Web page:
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ObjectOrientedProgrammingUnit2.pdf


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Object Oriented Programming with C++

10CS36

using namespace std;
class myclass {
int a, b;
public:
myclass(int i, int j) {a=i; b=j;}
void show() {cout << a << " " << b;}
};
int main()
{
myclass ob(3, 5);
ob.show();
return 0;
}

Notice that in the definition of myclass( ), the parameters i and j are
used to give initial values to a and b.
The program illustrates the most common way to specify arguments
when you declare an object that uses a parameterized constructor.
Specifically, this statement
myclass ob(3, 4);
causes an object called ob to be created and passes the arguments
3 and 4 to the i and j parameters of myclass( ). You may also pass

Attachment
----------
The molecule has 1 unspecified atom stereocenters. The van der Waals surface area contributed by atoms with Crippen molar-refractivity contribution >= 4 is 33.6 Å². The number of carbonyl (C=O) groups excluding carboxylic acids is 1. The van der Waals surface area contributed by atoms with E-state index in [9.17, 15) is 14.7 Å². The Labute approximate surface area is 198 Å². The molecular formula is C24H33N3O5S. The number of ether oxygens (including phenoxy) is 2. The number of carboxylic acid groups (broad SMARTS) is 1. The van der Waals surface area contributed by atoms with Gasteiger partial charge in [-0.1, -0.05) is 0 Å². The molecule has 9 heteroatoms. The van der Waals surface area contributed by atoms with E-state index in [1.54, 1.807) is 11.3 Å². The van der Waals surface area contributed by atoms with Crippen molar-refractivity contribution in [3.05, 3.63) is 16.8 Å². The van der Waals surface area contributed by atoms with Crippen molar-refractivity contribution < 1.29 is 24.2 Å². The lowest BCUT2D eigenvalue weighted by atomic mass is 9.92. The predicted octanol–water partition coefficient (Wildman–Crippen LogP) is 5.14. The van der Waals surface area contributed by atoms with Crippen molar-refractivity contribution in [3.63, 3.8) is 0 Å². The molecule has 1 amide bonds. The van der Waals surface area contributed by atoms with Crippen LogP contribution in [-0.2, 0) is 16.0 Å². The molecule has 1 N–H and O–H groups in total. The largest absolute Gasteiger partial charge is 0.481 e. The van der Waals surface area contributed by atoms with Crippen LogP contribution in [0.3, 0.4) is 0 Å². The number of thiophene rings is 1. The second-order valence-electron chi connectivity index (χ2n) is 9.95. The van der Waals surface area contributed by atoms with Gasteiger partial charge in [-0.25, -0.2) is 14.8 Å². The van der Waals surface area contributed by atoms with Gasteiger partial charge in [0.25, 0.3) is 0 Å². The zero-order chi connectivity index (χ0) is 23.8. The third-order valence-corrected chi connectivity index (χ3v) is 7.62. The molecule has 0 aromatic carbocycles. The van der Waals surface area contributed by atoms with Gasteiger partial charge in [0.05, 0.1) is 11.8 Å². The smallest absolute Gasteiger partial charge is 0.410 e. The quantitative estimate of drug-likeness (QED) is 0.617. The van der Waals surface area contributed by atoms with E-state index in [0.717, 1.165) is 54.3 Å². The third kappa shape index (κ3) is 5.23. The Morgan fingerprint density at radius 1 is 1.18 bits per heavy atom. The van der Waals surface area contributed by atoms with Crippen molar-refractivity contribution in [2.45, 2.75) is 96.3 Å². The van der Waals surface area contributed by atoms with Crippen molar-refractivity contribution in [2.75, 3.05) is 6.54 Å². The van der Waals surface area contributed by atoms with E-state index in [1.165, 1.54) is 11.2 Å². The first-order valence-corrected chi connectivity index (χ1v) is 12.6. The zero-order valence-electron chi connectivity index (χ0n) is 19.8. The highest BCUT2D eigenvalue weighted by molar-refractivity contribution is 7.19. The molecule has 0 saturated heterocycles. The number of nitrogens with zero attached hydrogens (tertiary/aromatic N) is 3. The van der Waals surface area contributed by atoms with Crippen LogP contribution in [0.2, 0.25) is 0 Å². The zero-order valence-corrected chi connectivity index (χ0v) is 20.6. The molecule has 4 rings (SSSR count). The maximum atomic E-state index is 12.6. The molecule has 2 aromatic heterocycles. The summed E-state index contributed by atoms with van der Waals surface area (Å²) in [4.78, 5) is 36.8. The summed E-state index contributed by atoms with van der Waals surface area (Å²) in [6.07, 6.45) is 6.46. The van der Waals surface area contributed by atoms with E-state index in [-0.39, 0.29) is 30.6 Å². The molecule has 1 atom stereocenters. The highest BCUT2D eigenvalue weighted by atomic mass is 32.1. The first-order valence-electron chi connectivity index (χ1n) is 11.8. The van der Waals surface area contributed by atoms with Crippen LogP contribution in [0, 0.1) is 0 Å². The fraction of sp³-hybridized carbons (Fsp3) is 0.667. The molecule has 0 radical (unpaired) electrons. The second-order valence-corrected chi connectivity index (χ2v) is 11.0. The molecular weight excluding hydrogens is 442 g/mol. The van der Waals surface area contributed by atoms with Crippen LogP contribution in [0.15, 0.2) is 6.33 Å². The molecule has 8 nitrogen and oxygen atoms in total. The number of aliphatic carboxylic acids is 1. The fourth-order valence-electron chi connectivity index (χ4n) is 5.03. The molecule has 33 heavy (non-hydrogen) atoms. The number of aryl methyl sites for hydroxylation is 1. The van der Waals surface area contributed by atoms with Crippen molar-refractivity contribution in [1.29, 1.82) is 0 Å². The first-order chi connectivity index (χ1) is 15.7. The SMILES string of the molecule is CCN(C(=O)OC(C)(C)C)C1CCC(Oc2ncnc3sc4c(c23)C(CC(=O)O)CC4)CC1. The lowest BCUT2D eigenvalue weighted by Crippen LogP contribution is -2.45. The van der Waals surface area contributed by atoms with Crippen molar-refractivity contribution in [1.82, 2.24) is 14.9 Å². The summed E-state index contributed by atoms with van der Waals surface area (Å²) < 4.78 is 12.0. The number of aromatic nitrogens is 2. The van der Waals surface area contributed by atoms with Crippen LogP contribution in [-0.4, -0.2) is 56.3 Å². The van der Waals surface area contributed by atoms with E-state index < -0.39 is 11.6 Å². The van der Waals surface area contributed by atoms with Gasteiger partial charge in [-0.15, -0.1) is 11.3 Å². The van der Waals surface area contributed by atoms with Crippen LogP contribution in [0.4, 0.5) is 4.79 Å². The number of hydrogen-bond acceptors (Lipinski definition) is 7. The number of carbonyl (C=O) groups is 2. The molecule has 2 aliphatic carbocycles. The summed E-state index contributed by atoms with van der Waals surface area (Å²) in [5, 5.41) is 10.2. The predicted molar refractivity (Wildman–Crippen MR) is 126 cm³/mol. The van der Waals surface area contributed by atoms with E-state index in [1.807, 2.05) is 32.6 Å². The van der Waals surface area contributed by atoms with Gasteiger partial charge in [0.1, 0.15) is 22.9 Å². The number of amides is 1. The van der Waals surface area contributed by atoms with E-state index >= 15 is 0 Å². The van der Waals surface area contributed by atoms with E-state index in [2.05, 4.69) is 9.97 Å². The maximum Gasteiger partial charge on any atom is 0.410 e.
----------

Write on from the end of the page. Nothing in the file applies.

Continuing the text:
arguments using this type of declaration statement:
myclass ob = myclass(3, 4);
However, the first method is the one generally used, and this is the
approach taken by most of the examples in this book. Actually, there is a small
technical difference between the two types of declarations that relates to copy
constructors. Here is another example that uses a parameterized constructor. It
creates a class that stores information about library books.
#include <iostream>
#include <cstring>
using namespace std;
const int IN = 1;
const int CHECKED_OUT = 0;
class book {
char author[40];
char title[40];
int status;
public:
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